I would appreciate any information someone can shed on the reasons for desiring construction to be a commercial item. happy sails! joel


By formerfed on Wednesday, August 14, 2002 - 09:13 am:

Joel,

The most immediate benefit that comes to mind is using Simplified Acquisition procedures for smaller jobs.


By Roy on Wednesday, August 14, 2002 - 09:46 am:

One can already use the simplified acquisition procedures under FAR Part 13 for construction not to exceed $100,000. The test program under 13.5 can not be used for construction.


By joel hoffman on Wednesday, August 14, 2002 - 10:07 am:

Roy, If GSA can declare that construction is a commercial item, why can't they use the 13.5 program? It appears to be applicable to any type of commercial acquisition.

I'm aware that GSA has wanted to implement this. I'm also aware that DOD is not wild about the idea. DOT (the biggest source of Federal construction funding) has it's own standard methods for construction, with State DOT's doing most of the contracting, so DOT may not intend to use it.

It would appear that the current commercial items clauses would have to be supplemented for larger construction jobs. There are no provisions for progress payments. Construction contractors can't/don't normally finance much of their project costs. They make most of their their money on monthly turnover. Several other clauses should also be added to define typical construction risk allocation. Also, the commercial item changes clause is wholely inadequate for construction, in my opinion (requires mutual agreement to make changes). The current set of C.I. clause, terms and conditions is geared toward standard commercial supplies and services. just some thought, in conjunction with my original comments. happy sails! joel


By formerfed on Wednesday, August 14, 2002 - 10:34 am:

Joel,

I think you're right about needing to supplement the clauses for construction.

The benefits seem to be in those acquisitions less than $5 million where time savings occur from avoiding formal solicitations. There also isn't a need to get the requiremenst in a level of detail suitable for sealed bids or competitice RFPs and dialog can take easily place with quoters prior to award.

This seems to me to help with those acquisitions on the border of being/not being construction more than anything else.


By joel hoffman on Wednesday, August 14, 2002 - 11:31 am:

I think it might be good for such things as relocatable structures and associated site work, which are essentially a commercial item. Most of the engineering and labor are done in a factory and there is relatively small amount of on-site work. Also good for simple repair by replacement projects. It appears to be most appropriate for pre-fabricated or primarily installed equipment oriented projects. happy sails! joel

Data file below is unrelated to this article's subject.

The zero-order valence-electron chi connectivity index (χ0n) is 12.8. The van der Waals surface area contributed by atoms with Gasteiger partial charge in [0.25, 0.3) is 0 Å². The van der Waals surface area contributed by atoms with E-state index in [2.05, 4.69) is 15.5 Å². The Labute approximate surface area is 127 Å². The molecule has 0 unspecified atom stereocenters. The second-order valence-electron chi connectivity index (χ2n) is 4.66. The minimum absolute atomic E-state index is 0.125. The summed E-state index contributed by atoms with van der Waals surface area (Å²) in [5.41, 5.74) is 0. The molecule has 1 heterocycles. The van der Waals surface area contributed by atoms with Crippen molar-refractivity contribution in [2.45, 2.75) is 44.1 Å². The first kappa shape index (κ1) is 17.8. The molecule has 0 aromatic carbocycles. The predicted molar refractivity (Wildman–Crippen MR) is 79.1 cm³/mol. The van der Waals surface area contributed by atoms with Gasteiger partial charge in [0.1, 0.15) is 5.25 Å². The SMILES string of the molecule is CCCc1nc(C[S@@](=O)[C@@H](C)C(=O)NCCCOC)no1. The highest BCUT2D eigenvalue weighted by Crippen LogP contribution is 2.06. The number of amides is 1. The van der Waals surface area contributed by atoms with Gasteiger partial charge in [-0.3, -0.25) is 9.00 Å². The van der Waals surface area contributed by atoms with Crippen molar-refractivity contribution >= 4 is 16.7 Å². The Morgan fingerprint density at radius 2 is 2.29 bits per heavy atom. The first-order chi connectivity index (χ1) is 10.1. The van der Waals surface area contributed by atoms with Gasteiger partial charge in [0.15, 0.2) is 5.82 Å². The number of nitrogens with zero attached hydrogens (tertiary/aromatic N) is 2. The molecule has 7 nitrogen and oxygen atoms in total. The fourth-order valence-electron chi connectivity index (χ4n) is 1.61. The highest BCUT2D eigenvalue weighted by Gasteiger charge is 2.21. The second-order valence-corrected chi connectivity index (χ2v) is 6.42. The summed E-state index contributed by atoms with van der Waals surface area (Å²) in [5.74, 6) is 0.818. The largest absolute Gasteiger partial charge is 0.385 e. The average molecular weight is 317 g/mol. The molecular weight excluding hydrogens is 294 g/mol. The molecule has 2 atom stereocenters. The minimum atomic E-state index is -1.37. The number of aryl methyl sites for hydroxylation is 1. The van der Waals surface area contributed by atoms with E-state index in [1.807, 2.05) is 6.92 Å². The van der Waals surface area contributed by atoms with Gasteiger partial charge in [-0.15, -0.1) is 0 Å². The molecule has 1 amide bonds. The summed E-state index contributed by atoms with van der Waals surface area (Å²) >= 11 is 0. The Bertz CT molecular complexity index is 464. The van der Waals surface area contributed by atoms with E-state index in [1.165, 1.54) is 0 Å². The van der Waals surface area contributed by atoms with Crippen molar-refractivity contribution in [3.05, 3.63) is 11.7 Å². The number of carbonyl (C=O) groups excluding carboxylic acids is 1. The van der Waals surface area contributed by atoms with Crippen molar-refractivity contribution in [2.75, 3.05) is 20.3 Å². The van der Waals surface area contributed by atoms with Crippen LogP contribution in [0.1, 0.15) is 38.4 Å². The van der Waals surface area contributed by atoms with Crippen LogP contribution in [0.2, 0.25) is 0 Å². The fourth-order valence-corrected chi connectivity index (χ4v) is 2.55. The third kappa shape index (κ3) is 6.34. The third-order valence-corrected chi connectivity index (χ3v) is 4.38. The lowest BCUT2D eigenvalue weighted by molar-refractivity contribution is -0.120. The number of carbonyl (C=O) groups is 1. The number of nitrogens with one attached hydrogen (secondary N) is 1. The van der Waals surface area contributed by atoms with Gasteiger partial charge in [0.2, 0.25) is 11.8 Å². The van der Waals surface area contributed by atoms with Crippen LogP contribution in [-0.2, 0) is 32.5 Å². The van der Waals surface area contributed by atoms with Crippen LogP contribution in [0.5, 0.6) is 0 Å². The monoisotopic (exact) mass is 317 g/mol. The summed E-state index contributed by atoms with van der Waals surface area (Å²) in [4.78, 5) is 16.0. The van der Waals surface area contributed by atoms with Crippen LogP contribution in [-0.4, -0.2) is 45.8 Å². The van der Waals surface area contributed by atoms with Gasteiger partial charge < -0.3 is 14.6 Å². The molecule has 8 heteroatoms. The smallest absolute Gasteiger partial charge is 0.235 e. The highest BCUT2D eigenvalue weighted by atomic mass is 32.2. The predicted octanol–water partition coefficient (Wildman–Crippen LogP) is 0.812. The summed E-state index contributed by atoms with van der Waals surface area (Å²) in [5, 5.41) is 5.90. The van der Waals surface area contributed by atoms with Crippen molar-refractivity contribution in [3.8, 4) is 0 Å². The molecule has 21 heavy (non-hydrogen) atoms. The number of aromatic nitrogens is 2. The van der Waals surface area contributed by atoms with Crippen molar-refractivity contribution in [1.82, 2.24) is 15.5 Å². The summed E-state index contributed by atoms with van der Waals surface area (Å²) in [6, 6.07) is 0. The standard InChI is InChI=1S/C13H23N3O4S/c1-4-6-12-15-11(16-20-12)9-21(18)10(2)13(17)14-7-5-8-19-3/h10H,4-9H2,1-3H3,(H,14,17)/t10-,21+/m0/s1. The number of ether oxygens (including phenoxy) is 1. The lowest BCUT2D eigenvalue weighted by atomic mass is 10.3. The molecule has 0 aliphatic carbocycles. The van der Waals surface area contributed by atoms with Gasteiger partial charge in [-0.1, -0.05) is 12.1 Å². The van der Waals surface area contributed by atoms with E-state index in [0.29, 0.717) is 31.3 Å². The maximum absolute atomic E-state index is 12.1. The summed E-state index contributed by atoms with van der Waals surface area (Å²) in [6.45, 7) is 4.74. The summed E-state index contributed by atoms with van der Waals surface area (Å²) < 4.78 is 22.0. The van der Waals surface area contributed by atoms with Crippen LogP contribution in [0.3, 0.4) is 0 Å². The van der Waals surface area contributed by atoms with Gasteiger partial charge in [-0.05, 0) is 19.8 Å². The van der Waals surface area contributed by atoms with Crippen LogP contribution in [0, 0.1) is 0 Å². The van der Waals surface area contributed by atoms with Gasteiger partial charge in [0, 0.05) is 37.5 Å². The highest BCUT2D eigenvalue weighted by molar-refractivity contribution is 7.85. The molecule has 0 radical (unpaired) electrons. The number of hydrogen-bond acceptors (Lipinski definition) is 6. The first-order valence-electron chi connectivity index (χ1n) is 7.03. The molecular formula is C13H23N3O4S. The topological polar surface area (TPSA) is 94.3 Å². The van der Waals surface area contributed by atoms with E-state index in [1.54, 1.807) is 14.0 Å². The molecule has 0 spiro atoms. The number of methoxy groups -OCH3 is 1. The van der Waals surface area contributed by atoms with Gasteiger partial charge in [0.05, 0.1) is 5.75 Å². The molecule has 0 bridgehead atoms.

By Roy on Wednesday, August 14, 2002 - 12:46 pm:

The language on exclusion of construction from the test program was included in the final rule published on January 2, 1997, FAC 90-45, Item VII. It reads:

"At the present time, this rule does not extend authority to use the special test procedures for construction. The proposed language included on construction, in Part 13, was not intended to address the applicability of the test procedures to construction and the language in the final rule has been amended to eliminate this ambiguity. The broader issue of the applicability of the FAR's commercial item policies to construction contracting is under review"

FAR Case 2000-10 was initiated to address Acquistion of Construction under Part 12. The last update on 11/28/01, indicated that an Ad Hoc Committee will draft proposed FAR rule.

Acquisition of construction under FAR Part 12 is clearly not allowed by current procedures in the FAR. Not sure where GSA gets their authority for this policy. But, nothing surprises me anymore. I think this is a misapplication of the authority provided by FAR Part 102.


By joel hoffman on Wednesday, August 14, 2002 - 01:31 pm:

Roy, I'm guessing that GSA is probably not making sufficient progress working with DOD on drafting the proposed rule to address construction under Part 12. The COE is against the idea; I'm not sure about the rest of DOD. David Drabkin, GSA's Deputy Associate Administrator for Acquisition Policy in the Office of Governmentwide Policy, doesn't seem to be boxed in by silly "rules". So, they probably "just did it." happy sails! joel


By Roy on Wednesday, August 14, 2002 - 02:05 pm: